“Memory is a complicated thing, a relative to truth, but not its twin.”—Barbara Kingsolver, author of Flight Behavior and many other wonderful books.
There are lots of reasons folks put off writing a memoir. One of the most difficult to overcome is the nagging fear that their memory of events is not exactly right.
Of course, nobody’s is exactly right.
So Let’s Talk About Memory
Memory is a subjective thing, as Kingsolver correctly notes. If you’ve ever watched three witnesses describing the same event, you’ll get the idea. No two memories are alike.
Here’s the Thing: Your Memories are Your Own
What does this mean for you? Well when somebody you talk to about specific memory—especially someone in the family—says, “No that’s wrong. It didn’t happen that way,” don’t be deterred.
It’s the way you remember it. That’s what’s important. Why? Because it’s your own memory, not someone else’s. Stick to your guns and write down your memories as you remember them. That’s what counts. After all, it’s not going to be their memoir. It’s going to be yours, and yours alone.
Don’t be nervous that you’re telling a lie. You could even say in your introduction that this is the way you remember events, if it makes you more comfortable. The important thing, as Nike™ is fond of saying, is to “just do it.” And keep doing it.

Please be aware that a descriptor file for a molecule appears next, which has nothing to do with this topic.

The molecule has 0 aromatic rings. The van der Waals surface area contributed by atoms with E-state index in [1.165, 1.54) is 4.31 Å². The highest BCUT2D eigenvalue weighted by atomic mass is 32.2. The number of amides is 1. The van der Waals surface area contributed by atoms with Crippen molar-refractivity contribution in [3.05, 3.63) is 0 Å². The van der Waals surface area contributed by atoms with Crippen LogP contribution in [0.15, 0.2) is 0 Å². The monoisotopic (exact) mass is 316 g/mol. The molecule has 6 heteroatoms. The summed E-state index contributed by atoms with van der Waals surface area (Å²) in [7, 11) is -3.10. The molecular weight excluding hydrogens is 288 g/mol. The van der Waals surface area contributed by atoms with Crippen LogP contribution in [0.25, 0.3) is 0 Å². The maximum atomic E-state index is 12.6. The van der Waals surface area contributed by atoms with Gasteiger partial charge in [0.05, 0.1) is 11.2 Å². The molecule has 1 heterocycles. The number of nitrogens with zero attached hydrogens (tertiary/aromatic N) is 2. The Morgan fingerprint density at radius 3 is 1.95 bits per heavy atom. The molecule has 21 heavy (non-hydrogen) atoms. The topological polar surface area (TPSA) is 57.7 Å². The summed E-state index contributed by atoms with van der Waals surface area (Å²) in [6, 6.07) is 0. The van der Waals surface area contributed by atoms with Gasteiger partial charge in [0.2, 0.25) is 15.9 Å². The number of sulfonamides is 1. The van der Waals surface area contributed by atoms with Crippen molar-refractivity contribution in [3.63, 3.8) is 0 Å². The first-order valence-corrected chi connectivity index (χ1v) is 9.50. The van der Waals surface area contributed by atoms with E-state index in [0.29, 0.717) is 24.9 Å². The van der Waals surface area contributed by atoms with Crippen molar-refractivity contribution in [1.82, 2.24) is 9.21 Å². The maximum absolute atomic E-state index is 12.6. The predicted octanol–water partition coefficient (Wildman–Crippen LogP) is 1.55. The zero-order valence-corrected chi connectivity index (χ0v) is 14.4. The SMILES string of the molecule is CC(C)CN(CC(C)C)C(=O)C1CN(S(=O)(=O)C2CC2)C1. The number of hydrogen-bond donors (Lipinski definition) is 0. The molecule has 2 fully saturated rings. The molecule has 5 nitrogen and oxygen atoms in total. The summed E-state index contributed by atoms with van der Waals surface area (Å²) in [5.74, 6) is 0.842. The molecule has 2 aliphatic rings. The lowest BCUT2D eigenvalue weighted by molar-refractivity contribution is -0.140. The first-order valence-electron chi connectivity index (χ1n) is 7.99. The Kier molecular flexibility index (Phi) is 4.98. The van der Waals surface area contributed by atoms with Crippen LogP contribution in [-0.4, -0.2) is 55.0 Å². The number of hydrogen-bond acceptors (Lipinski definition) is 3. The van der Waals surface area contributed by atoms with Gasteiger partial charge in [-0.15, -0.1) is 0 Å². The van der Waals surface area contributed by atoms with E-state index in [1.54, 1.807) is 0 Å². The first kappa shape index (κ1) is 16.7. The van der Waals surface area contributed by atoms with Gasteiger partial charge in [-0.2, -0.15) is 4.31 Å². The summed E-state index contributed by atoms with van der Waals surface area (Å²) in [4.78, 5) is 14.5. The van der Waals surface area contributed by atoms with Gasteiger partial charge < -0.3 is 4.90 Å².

How You Ask?
I’m gonna tell you. But let’s take it one thing at a time. I don’t want you getting overwhelmed right at the start of a project. I know how that works. Then it’s too easy to throw up your hands and say, “Well it’s too much for me. I can’t do it.”
That little devil on your shoulder will remind you it’s too much, whenever he gets a chance. Don’t let him. Make a plan.
In a future post, I’ll show you a step-by-step way to begin. And then, it’s just a matter of keeping at it.
A Valuable Secret
Let me share a little secret with you that I discovered the hard way: it’s the keeping at it part that’s hard. It’s a matter of habit, and habits need to be nurtured. In order for something to become habit, it must be repeated. A lot! According to Charles Douhigg in his book, The Power of Habit, new habits take time to form. In my own experience, whenever I stop writing for a while, it’s bad. It takes loads of self-discipline and “psyching myself up” in order to begin again.
The secret? Just don’t stop! Keep at it. Keep a yellow pad by your bed. Write for ten minutes when you wake up. Or just sit down in front of your computer and write complete nonsense for a bit. It’s important to do it for a period of time so that it becomes habitual for you.
In a few weeks, you’ll have your new habit down. Better yet, you’ll be writing every day. (Think I’ll try that!) Tell the little devil to back off. You may have to use sterner words, but you’ll know best how to handle him. He’s no more than your inner critic in disguise. Don’t acknowledge him and don’t judge what you’ve written while you are writing it, and he can’t block your progress. Give him the boot, and just keep writing. Someday, you’ll be glad you did.